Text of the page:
Monday, November 3, 2008

Election, Part 2

Politics is a dirty business. Anyone who has watched the soon-to-be-completed presidential campaign can attest to that. But what happens the day after Election Day? It's clear that the country is split pretty much down the middle between those who favor McCain and those who back Obama. Both sides have made efforts to demonize the other candidate. When the election is over, can the respective supporters of those candidates, if their team loses, get behind the victor and help him try to get the country out of its current mess, or will they try to sabotage that person's efforts? This time, I have my doubts about my fellow Americans.



Blogger Ellipses said...

I wonder how long the bad blood will linger... It was only 8 years ago that McCain was a violently unstable father of illegitimate black babies whose experience and service were not enough to beat a recovering alcoholic baseball team owner in the primaries... Now, of course, he is the stable hand of experience and virtue that can save this country from the leadership of a non-citizen muslim socialist who wants to bankrupt industry and open the doors to terrorists (some of whom are his friend)... Both of these men have my utmost respect simply because they haven't beaten anyone's ass yet...

November 3, 2008 at 12:28 PM  
Anonymous dg said...

I sense a real hatred among McCain supporters for Obama/Obama supporters and don’t believe the reverse is true. I too am a little worried about what happens after the election.

November 3, 2008 at 1:33 PM  
Blogger Roger said...

I've been around for many years. But, I don't recall the nation being as divided, with so much divisive rhetoric being spoken.

Does anybody else share this observation? Or, have I just become more interested and involved in recent years, now seeing what happens?

If the division is stronger than ever, when did it start? And, why?

November 3, 2008 at 8:36 PM  
Anonymous Anonymous said...

Division has been coming for decades, but it has turned nasty over the last eight years. It's a combination of things -- the erosion of the American Dream, our unwillingness to admit that although the US is great nation, not everyone wants their country converted to democracy -- especially when we seem to be becoming increasingly inept at making democracy work in our own nation.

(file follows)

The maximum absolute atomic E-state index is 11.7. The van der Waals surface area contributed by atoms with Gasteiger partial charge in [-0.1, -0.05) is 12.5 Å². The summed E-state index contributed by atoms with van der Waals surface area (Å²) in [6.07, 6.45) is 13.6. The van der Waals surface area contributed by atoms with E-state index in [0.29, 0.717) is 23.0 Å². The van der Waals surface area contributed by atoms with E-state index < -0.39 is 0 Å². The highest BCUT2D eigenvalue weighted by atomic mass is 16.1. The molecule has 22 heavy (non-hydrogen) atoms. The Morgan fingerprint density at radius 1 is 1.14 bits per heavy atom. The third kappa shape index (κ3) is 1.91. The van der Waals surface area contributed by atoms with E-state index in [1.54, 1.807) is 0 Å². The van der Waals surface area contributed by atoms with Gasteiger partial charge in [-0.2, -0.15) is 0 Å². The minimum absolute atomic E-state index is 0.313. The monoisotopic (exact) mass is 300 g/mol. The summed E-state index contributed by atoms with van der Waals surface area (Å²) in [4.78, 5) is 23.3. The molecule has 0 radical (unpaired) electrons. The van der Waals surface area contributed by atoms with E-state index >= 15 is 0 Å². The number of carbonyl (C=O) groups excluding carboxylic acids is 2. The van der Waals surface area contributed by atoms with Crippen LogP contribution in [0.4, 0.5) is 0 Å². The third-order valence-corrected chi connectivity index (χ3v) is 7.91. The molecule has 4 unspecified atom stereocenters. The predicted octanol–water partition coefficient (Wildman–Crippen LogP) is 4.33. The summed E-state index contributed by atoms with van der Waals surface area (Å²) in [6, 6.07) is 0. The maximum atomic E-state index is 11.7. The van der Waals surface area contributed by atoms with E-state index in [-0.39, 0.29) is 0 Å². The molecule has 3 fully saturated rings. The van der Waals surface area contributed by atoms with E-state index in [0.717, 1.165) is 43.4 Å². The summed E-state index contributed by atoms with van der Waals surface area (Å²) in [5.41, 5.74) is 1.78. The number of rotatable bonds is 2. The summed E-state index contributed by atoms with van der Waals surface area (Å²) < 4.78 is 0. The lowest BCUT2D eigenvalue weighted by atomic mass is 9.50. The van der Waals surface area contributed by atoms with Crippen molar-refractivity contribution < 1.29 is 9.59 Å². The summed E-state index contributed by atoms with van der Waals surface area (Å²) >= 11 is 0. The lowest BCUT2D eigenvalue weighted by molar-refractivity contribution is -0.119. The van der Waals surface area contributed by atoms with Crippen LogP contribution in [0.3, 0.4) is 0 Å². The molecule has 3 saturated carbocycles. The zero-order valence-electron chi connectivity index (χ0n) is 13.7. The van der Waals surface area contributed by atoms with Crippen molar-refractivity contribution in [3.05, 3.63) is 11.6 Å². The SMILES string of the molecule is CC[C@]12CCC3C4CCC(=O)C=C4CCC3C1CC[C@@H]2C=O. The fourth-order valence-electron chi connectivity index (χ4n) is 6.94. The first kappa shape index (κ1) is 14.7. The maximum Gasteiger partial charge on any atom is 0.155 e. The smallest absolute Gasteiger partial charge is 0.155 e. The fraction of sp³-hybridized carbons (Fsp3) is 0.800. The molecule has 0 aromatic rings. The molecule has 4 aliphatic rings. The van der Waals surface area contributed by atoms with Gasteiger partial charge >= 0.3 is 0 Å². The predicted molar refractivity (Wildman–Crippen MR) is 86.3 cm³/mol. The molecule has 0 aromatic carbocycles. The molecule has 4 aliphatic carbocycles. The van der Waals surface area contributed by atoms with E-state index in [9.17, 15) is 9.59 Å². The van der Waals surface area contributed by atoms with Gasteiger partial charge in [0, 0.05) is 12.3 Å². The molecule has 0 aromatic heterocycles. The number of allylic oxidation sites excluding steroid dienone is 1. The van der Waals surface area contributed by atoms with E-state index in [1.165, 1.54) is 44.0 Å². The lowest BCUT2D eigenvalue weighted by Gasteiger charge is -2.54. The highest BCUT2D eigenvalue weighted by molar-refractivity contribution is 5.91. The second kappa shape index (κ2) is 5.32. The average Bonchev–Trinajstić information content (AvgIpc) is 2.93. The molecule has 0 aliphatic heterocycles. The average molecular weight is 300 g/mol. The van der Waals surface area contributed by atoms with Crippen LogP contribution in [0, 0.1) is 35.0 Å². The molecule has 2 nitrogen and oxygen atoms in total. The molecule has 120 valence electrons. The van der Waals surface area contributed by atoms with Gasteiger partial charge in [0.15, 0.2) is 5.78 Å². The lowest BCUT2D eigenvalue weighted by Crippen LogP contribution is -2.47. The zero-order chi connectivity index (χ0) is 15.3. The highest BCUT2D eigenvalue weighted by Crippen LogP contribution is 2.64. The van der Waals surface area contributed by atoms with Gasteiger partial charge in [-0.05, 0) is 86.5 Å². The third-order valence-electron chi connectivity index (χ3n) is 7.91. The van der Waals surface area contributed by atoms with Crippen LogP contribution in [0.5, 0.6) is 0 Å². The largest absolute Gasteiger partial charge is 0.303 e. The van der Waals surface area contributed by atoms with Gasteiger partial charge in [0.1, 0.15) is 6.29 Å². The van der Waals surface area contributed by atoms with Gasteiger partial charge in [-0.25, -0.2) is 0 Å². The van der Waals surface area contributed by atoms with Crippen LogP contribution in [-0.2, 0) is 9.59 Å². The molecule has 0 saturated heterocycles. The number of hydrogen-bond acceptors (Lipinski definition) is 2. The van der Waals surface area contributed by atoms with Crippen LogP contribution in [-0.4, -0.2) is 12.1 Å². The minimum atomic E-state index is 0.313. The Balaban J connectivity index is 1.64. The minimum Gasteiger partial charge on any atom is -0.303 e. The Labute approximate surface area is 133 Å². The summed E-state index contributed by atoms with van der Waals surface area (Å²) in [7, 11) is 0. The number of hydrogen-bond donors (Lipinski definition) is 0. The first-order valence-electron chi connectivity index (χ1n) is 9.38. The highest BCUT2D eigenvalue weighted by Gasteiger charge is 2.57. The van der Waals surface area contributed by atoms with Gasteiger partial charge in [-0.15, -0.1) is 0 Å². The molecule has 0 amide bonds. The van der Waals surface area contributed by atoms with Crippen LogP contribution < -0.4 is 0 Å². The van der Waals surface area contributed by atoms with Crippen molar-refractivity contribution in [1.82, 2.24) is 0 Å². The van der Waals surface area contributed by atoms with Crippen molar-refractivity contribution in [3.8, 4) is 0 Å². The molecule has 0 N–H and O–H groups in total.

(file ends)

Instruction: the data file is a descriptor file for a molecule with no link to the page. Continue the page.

Those of us old enough to remember the Vietnam era understand how a war can pull a county apart. I think that only the lack of a military draft this time kept protests down. It's easy to become complacent when the professionals are the ones being killed and there's little chance that you will be next.

No matter who wins today, this country is in for a long, hard haul. And don't believe for a minute that just because McCain is a Vietnam vet who talks tough, some wacky group of radicals are going to think twice about doing something crazy to "test" him if he is president.

All we have to do is look back at Vietnam and at the debacles in Iraq and Afghanistan to understand that things don't always go our way. Maybe if we hadn't been so caught up in laughing at the Russians when they got kicked out of Afghanistan by the "freedom fighters," we wouldn't be stuck there today.

But both parties share the blame for the woes that now face us. If the Democrats manage to take over control of both the White House and Congress, I fear that they will do no better than the Republicans. Perhaps they won't be as hamfisted, but I sincerely hope that they can avoid the urge to "pay back" the Republicans by forcing through legislation that isn't thought through.

Worse than anything, we have become an intolerant nation, seemingly incapable of compromise. I'm sick to death of those who think there is only one correct solution to any problem, only one correct political viewpoint, only one correct way to run a country. I'm tired of hearing that those on the crap end of the stick somehow deserve to be there by virtue of their own lack of effort.